The Rich Get Richer

El Monte, a city that is so broke that it imposed an additional .5% sales tax on its residents (and neighbors who shop in El Monte), just found $7.7 million to give to a developer to get Wal-Mart to bring their noise, traffic, and exploitive practices to El Monte.

Where would a city that's broke find $7.7 million? That's the redevelopment law for you. If the proposed store wasn't in a redevelopment zone, this giveaway of taxpayer dollars wouldn't make any sense. Wal-Mart would either build or not build on its own merits. Instead, because the land is in a redevelopment zone, if Wal-Mart (or developer builds for Wal-Mart), the increased taxable value of the property flows into El Monte's coffers instead flow into the coffers of the school districts in El Monte. El Monte gets a bigger slush fund and local school children get zilch.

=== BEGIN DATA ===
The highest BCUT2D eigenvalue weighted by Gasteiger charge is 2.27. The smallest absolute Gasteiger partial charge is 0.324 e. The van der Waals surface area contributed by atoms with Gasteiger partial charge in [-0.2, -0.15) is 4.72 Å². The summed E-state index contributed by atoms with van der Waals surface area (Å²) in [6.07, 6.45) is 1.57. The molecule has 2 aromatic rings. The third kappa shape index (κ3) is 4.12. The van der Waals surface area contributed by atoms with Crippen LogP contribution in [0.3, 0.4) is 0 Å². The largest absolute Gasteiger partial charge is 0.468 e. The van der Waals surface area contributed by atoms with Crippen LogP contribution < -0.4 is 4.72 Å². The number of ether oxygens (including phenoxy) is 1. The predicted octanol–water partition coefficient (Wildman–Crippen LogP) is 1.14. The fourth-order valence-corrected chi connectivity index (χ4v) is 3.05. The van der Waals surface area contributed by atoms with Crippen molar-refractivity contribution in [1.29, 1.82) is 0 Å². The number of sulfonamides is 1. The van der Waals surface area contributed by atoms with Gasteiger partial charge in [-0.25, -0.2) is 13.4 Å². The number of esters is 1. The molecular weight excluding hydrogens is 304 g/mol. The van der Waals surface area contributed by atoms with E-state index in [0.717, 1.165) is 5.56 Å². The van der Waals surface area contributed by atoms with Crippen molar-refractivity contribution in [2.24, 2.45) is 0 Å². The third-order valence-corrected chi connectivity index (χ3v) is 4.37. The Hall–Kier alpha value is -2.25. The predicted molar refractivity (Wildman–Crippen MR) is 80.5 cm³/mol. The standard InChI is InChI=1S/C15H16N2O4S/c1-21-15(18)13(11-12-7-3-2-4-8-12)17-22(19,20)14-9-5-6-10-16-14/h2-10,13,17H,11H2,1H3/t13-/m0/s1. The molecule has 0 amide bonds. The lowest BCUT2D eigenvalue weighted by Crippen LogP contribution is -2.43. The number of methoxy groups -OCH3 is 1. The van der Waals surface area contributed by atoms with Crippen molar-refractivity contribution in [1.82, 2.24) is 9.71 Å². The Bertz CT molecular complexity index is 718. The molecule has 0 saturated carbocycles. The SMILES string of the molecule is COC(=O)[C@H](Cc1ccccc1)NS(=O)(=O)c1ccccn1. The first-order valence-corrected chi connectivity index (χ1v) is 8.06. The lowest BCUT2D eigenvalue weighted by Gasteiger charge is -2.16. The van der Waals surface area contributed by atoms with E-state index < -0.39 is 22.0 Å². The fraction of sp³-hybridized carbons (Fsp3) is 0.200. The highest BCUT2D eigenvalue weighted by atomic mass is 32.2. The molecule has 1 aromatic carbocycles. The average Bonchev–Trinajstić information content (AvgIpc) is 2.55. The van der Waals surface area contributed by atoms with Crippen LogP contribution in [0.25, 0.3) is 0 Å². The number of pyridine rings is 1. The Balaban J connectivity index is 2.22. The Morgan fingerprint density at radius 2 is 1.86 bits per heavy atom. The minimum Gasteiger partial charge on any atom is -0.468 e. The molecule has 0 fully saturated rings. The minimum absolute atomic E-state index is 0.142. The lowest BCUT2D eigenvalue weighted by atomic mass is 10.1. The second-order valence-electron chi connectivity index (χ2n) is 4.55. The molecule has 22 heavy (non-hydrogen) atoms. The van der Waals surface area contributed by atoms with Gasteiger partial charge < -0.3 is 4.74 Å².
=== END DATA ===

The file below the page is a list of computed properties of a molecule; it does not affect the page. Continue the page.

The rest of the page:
Incidentally, that's how El Monte got the money to offer the Wal-Mart developer in the first place: By stealing money from local schools and funneling it into its redevelopment agency. City council members are also able to divert some of that redevelopment money into their own pockets by paying themselves to call themselves Redevelopment Commission members as well as city council members, and to hire additional city bureaucrats to oversee the diversion of money from schools to developers.